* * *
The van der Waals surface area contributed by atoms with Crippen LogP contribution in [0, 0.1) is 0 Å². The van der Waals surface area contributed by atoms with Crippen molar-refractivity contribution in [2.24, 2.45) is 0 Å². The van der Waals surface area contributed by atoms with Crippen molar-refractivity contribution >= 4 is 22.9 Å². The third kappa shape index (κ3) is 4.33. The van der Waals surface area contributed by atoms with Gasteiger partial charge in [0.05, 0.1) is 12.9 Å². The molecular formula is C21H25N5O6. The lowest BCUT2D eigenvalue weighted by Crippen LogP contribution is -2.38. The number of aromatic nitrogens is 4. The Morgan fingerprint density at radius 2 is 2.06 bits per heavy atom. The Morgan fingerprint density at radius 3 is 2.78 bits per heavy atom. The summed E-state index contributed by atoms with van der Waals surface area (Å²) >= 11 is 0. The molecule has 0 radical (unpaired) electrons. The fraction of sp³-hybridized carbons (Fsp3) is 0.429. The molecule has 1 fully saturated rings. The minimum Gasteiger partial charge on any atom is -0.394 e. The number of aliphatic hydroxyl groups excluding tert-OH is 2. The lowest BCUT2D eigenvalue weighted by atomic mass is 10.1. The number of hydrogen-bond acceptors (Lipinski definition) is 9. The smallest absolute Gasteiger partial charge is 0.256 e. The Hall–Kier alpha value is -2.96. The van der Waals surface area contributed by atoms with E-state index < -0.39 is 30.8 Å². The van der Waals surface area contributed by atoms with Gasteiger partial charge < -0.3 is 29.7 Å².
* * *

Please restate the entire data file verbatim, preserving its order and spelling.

The van der Waals surface area contributed by atoms with Crippen LogP contribution in [0, 0.1) is 0 Å². The van der Waals surface area contributed by atoms with Crippen molar-refractivity contribution in [2.24, 2.45) is 0 Å². The van der Waals surface area contributed by atoms with Crippen molar-refractivity contribution >= 4 is 22.9 Å². The third kappa shape index (κ3) is 4.33. The van der Waals surface area contributed by atoms with Gasteiger partial charge in [0.05, 0.1) is 12.9 Å². The molecular formula is C21H25N5O6. The lowest BCUT2D eigenvalue weighted by Crippen LogP contribution is -2.38. The number of aromatic nitrogens is 4. The Morgan fingerprint density at radius 2 is 2.06 bits per heavy atom. The Morgan fingerprint density at radius 3 is 2.78 bits per heavy atom. The summed E-state index contributed by atoms with van der Waals surface area (Å²) >= 11 is 0. The molecule has 0 radical (unpaired) electrons. The fraction of sp³-hybridized carbons (Fsp3) is 0.429. The molecule has 1 fully saturated rings. The minimum Gasteiger partial charge on any atom is -0.394 e. The number of aliphatic hydroxyl groups excluding tert-OH is 2. The lowest BCUT2D eigenvalue weighted by atomic mass is 10.1. The number of hydrogen-bond acceptors (Lipinski definition) is 9. The smallest absolute Gasteiger partial charge is 0.256 e. The Hall–Kier alpha value is -2.96. The van der Waals surface area contributed by atoms with E-state index < -0.39 is 30.8 Å². The van der Waals surface area contributed by atoms with Gasteiger partial charge < -0.3 is 29.7 Å².